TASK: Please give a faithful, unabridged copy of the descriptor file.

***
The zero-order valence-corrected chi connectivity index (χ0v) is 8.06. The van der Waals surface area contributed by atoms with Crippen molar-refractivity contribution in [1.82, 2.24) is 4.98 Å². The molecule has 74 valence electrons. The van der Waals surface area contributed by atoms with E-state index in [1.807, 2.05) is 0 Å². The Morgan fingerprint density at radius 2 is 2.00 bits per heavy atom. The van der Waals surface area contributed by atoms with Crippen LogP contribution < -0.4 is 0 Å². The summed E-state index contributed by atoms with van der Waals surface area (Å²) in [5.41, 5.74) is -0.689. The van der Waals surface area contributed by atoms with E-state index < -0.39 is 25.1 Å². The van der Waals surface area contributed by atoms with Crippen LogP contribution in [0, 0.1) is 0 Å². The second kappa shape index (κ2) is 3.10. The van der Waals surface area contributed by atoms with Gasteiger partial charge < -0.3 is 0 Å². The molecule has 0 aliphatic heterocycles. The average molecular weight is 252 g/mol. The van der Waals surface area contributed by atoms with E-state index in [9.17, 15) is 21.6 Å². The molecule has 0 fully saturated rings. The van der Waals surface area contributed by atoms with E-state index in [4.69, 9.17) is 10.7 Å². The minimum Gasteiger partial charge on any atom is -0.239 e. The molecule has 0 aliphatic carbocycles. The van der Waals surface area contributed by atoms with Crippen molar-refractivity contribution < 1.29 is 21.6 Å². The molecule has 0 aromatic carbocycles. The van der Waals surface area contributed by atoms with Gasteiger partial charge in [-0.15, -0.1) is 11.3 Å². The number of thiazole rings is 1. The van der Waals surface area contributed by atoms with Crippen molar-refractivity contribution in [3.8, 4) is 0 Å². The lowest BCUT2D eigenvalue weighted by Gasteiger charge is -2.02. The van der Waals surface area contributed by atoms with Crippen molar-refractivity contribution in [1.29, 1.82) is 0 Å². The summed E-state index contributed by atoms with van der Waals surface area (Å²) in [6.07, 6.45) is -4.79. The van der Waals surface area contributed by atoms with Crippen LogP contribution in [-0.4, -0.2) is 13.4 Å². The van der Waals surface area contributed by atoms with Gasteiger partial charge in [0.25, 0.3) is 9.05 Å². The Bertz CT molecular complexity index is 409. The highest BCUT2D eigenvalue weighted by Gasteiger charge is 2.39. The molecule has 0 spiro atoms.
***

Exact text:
The zero-order valence-corrected chi connectivity index (χ0v) is 8.06. The van der Waals surface area contributed by atoms with Crippen molar-refractivity contribution in [1.82, 2.24) is 4.98 Å². The molecule has 74 valence electrons. The van der Waals surface area contributed by atoms with E-state index in [1.807, 2.05) is 0 Å². The Morgan fingerprint density at radius 2 is 2.00 bits per heavy atom. The van der Waals surface area contributed by atoms with Crippen LogP contribution < -0.4 is 0 Å². The summed E-state index contributed by atoms with van der Waals surface area (Å²) in [5.41, 5.74) is -0.689. The van der Waals surface area contributed by atoms with E-state index < -0.39 is 25.1 Å². The van der Waals surface area contributed by atoms with Crippen LogP contribution in [0, 0.1) is 0 Å². The second kappa shape index (κ2) is 3.10. The van der Waals surface area contributed by atoms with Gasteiger partial charge < -0.3 is 0 Å². The molecule has 0 aliphatic heterocycles. The average molecular weight is 252 g/mol. The van der Waals surface area contributed by atoms with E-state index in [9.17, 15) is 21.6 Å². The molecule has 0 fully saturated rings. The van der Waals surface area contributed by atoms with E-state index in [4.69, 9.17) is 10.7 Å². The minimum Gasteiger partial charge on any atom is -0.239 e. The molecule has 0 aliphatic carbocycles. The van der Waals surface area contributed by atoms with Crippen molar-refractivity contribution < 1.29 is 21.6 Å². The molecule has 0 aromatic carbocycles. The van der Waals surface area contributed by atoms with Gasteiger partial charge in [-0.15, -0.1) is 11.3 Å². The number of thiazole rings is 1. The van der Waals surface area contributed by atoms with Crippen molar-refractivity contribution in [3.8, 4) is 0 Å². The lowest BCUT2D eigenvalue weighted by Gasteiger charge is -2.02. The van der Waals surface area contributed by atoms with Crippen molar-refractivity contribution in [1.29, 1.82) is 0 Å². The summed E-state index contributed by atoms with van der Waals surface area (Å²) in [6.07, 6.45) is -4.79. The van der Waals surface area contributed by atoms with Crippen LogP contribution in [-0.4, -0.2) is 13.4 Å². The van der Waals surface area contributed by atoms with Gasteiger partial charge in [0.25, 0.3) is 9.05 Å². The Bertz CT molecular complexity index is 409. The highest BCUT2D eigenvalue weighted by Gasteiger charge is 2.39. The molecule has 0 spiro atoms.